• Being mindful of each moment, and allowing yourself to appreciate the moment in silence.

You don’t have to do all of these, but you can consider which feel right to you. The idea is to use this sacred time for reflection, gratitude, mindfulness, contemplation, solitude.

Let this time in solitude be replenishing. Let it heal you. Let it be a beautiful time in your life.

The Practice of Letting Go at the End of the Year

Spend this time making a list of the things you might let go of:

  • Too many commitments — can you let go of some to narrow your focus?
  • Too man goals and aspirations
  • Pleasing everyone, comparing yourself
  • Worrying about everything
  • Grudges, resentments, anger, past injuries
  • Judging yourself or others
  • Complaints
  • Old negative habits
  • Attachments to things that are not helping you
  • Perfectionism
  • Procrastination
  • Hiding, playing a smaller game, doubting yourself
  • Trying to control everything

Which of these are affecting you?

Which can you let go of, so you can be free in the coming year?

The practice of letting go, once you’re clear on what you’re holding onto and what’s weighing you down … is simple but takes practice:

  1. Notice what you’re holding onto, and why. You can feel the attachment as a tightness in your body. Notice the tightness. Notice that you really want something to be a certain way, or wish it wasn’t the way it is. What is the benefit of holding onto this ideal, expectation, fantasy, wish? The benefit might be a feeling of comfort, control, protection. Needing things to be the way you want them to be.
  2. Realize that you don’t need that benefit. You are more powerful than you give yourself credit for. You can survive and even thrive without the protection and comfort of the thing you’re holding onto. You don’t need it anymore!
  3. Let yourself feel the pain, anger, frustration, grief. If you’re holding onto something, it’s often because you haven’t fully allowed yourself to feel. If you’re feeling resentment towards someone, you probably haven’t let yourself fully feel anger at them — let yourself feel it fully in your body. Often it’s pain or grief that we have avoided feeling. Or a feeling of loss of control — deep uncertainty. Let yourself fully express and feel it!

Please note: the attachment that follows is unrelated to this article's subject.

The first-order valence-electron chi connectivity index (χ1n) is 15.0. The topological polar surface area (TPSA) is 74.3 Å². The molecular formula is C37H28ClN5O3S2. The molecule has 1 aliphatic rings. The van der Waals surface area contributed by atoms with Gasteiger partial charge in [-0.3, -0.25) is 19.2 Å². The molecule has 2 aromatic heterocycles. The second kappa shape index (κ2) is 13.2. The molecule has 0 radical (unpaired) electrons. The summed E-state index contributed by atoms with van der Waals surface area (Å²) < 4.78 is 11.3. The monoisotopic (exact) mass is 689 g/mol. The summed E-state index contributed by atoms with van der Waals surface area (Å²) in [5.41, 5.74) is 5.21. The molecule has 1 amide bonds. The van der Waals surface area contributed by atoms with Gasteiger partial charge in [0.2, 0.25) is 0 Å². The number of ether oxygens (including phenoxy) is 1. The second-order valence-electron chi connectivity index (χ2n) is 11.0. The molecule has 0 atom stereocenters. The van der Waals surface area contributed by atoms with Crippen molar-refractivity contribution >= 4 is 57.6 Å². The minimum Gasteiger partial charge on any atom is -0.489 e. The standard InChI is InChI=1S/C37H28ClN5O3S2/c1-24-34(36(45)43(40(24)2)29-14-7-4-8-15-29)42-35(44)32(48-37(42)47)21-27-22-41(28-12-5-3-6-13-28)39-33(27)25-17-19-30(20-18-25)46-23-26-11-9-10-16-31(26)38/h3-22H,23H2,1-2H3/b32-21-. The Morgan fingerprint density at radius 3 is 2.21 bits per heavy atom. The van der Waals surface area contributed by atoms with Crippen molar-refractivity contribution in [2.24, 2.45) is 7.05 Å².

4. Accept things the way they are. The way things are … we often don’t want them to be the way they are. We don’t want this bellyfat, this stressful situation, this person to be the way they are. But we can’t control it the world. If we accept that things are the way they are, we can become at peace with it. That doesn’t mean we don’t do anything — we can still work to help people and make situations better. But we don’t have to be in agony about it. Relax yourself a bit and let things be the way they are.
  5. Feel some gratitude for them being the way they are. This is about seeing something in the situation or person (or yourself) to be grateful for. Is the house a mess? At least you have a house. Is it cold and rainy outside? There is a beautiful world that you get to inhabit. Is your partner frustrating? At least you have someone who loves you in your life. (Btw, if they’re abusive, you can get out while still feeling gratitude for their love. Make sure you’re safe.) Do you have bellyfat? It’s wonderful to have a body. Find a way to be grateful for things as they are.
  6. Relax into the reality of things, and love it. This is really just a continuation of the previous two items, but relax into how things really are. Let them be the way they are. Find a way to love reality just as it is. Love yourself and others, just as you are.

This is one way to let go, but you can play with it, bring curiosity to the letting go. The attachments don’t just go away, but they can slowly relax as you learn to trust that you don’t need them.

Zen Habits is about finding simplicity and mindfulness in the daily chaos of our lives. It’s about clearing the clutter so we can focus on what’s important, create something amazing, find happiness. My name is Leo Babauta. I live in Davis, California with my wife and six kids, where I eat vegan food, write, run, and read. Source